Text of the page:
Here are some of the most exciting developments in expanding learning time from states and districts across the country in April.

This month marks the 30 year anniversary of the release of A Nation at Risk. Among the recommendations of this landmark report was increasing the amount of time students in the U.S. spend in school. As this Washington Post article highlights, that recommendation has a long way to go for broad implementation, but we at TSC see great movement every day with new schools in high-poverty communities joining the movement to provide their students with more and better learning time to prepare them for success in college and careers.

TSC made news this month as we launched our first state coalition – Time to Succeed Massachusetts (TSC-MA) – at an event at the Massachusetts State House featuring Governor Deval Patrick and key education and policy leaders across the state. TSC-MA will be focused on building momentum and support for expanded learning time across Massachusetts and already boasts more than 85 featured signatories and more than 5,000 grassroots supporters. The launch was covered by an editorial by The Boston Globe and local newspapers.

The After School Corporation (TASC), led by TSC Featured Signatory Lucy Friedman, released a report outlining the impressive findings of its ExpandED Schools initiative, which was launched in 2011 and has grown to 11 elementary and middle schools in New York City, Baltimore, and New Orleans. Among the report’s key findings is that students in all ExpandED schools increased their math proficiency, outpacing the citywide gains in all three cities.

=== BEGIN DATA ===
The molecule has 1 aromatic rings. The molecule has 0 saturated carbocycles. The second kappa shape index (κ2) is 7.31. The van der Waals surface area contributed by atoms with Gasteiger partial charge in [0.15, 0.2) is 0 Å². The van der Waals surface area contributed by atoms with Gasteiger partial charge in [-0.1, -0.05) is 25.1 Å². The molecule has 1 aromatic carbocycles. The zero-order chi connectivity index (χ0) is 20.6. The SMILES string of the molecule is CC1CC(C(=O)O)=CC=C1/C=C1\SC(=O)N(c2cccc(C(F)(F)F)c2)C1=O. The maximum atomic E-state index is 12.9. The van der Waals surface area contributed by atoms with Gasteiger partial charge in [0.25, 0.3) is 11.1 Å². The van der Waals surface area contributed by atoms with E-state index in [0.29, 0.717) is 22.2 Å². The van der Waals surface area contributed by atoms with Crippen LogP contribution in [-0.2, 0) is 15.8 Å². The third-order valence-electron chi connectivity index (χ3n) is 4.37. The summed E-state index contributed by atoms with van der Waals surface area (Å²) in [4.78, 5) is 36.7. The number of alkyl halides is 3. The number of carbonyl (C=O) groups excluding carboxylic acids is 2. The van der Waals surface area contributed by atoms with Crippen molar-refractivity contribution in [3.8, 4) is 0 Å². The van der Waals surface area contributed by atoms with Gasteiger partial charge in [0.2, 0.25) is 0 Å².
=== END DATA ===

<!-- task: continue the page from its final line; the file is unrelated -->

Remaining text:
Outlining the persistent problem with learning time in America, University of Pennsylvania Professor James Lytle breaks down time spent on learning per week for inner city public schools, suburban public schools, private schools, and boarding schools illustrating the vast learning time gap in this piece in the Philadelphia Public Schools The Notebook.

A New York Times article provides insight into Tennessee’s Achievement School District, a state controlled school district comprised of some of the state’s lowest performing schools with data-driven reform strategies and more flexibility. Many of the schools are choosing a longer school day as one of the reforms.

Tiffany Cooper Gueye, CEO of Building Educated Leaders for Life (BELL), wrote an article for the Huffington Post summarizing the momentum and importance of expanding learning time. She argues we must continue to set a targeted approach with clear and achievable standards as the movement continues to grow.

NYC Department of Education Chancellor and TSC Signatory Dennis M. Walcott and NYC City Council Speaker Christine C. Quinn announced a new pilot program yesterday to extend the school day and offer intense literacy training for 20 high-needs middle schools in New York City. The pilot program is in partnership with TASC and Harvard EdLabs and will provide an additional twelve hours per week of literacy-focused support embedded within an engaging, high-interest expanded day.